THE newly-restored swing bridge at Howsham Mill marks the latest step in its journey from mouldering mock-Gothic ruin to 21st century green electricity generation and education centre.

Amy-Jane Beer, trustee for the 18th century mill, said the bridge's completion is a cause for celebration. "Volunteers at Howsham Mill have good reason to be proud," she said.

"It's 13 years since Dave Mann and Mo MacLeod 'discovered' the mill and were inspired by the location and the unusual building."

This was in 2003. The pair liked the mill, which was originally designed by John Carr of York as a faux-Gothic garden folly, and saw its potential as a source of zero-carbon, renewable energy.

They formed the Renewable Heritage Trust to raise funds to spruce up the building and to install the means of generating hydroelectricity.

Their idea was to put in an Archimedean screw turbine - the very first to be installed in the UK. These structures use the concept of the Archimedean screw in reverse - the long turbine is turned by the force of rushing water, creating electricity.

Completed in 2009, the restored waterwheel and the screw turbine have been churning out up to 30 kilowatts of power – roughly the usage of a village the size of Howsham.

The restoration project was funded by a variety of different sources, including the heritage lottery fund, the BBC Restoration Village show - in which it was the regional winner - the country houses foundation, as well as Ryedale District Council and the Howardian Hills AONB.

By the end of 2013 the building work was finished and the mill began its other planned function, as an environmental education centre.

But there was just enough money left to complete one final piece in the jigsaw – the restoration of the swing bridge that once connected the island to the grounds of Howsham Hall and allowed horse drawn wagons to come and go between the mill and the local farms, delivering loads of grain, flour and animal feed.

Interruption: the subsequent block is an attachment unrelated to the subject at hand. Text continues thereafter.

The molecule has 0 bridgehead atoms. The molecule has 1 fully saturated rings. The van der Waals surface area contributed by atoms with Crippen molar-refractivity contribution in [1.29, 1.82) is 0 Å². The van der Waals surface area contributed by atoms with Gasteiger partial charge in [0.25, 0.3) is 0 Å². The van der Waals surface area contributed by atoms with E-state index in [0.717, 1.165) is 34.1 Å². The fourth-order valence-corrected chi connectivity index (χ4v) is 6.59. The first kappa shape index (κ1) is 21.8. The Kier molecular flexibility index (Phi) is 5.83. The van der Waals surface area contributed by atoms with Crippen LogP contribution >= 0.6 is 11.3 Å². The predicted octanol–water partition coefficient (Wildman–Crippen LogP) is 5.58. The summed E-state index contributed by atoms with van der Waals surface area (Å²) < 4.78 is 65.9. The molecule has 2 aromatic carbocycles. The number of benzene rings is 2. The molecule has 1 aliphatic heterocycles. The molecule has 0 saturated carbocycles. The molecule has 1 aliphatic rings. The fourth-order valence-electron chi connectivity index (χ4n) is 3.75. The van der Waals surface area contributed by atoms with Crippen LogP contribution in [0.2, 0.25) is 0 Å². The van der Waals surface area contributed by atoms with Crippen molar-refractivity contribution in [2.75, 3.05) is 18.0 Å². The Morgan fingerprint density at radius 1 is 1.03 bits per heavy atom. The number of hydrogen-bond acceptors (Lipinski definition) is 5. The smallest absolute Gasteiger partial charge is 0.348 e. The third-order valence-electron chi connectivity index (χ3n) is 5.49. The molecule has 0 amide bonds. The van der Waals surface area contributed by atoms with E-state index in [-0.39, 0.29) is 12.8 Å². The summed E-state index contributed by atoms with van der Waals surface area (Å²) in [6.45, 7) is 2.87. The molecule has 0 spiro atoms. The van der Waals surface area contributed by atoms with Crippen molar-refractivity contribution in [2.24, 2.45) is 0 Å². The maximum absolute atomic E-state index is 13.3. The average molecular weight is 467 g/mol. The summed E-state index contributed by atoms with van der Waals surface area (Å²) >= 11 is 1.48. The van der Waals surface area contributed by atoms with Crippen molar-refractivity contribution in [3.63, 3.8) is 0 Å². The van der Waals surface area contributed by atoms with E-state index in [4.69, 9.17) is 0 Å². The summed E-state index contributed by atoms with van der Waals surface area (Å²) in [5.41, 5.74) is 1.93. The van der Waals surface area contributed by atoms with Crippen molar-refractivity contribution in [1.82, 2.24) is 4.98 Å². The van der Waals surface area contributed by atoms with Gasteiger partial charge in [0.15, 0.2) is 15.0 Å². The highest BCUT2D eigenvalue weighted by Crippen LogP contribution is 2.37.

In the early 1720s, the bridge was needed to cross a short canal which had been dug to bypass the weir after an Act of Parliament required the rivers to be navigable by large barges carrying goods such as corn, coal and stone.

Documents from the time record the specifications for the canal and the lock at Howsham, and also "a good and sufficient wood bridge over the said lock for horses to pass over the same to the mills".

By the early 19th century there were up to 20 barges a day using the canal, but as the railways were built, its usage fell and fell.

By the late 20th century, only the canal and lock survived. All that remained of the bridge were the stone footings and a large iron pintle on which the structure would have pivoted.

Trustee Martin Phillips said: "We all agreed that restoring the bridge would be a wonderful finishing touch for the Howsham Mill project.

"But with no pictures or detailed plans to give a clear idea what the original looked like, the team had to look elsewhere for design inspiration.

"And there was another challenge. There is normally no vehicle access to the island, but it was decided that the new bridge needed to be strong enough to take an emergency vehicle."

A number of local craftsmen and engineers were drafted in. Engineer Ed Green of TWS in Leavening constructed a substructure in steel which was then clad in traditional oak by woodsmith Adam Walker of Yorkshire Oak Frames in Wetherby.

The stonework was restored by Nawton-based Stephen Pickering.

"We're proud that the restoration has been such a local effort," Martin added. "All the contractors really engaged with the spirit of the project. The result is a new bridge that looks as though it has always been there."

The first public demonstration of the bridge in operation took place last month as part of the national Heritage Open Day event coordinated by English Heritage.

Howsham Mill is open to the public every Sunday from 11am. For more information, visit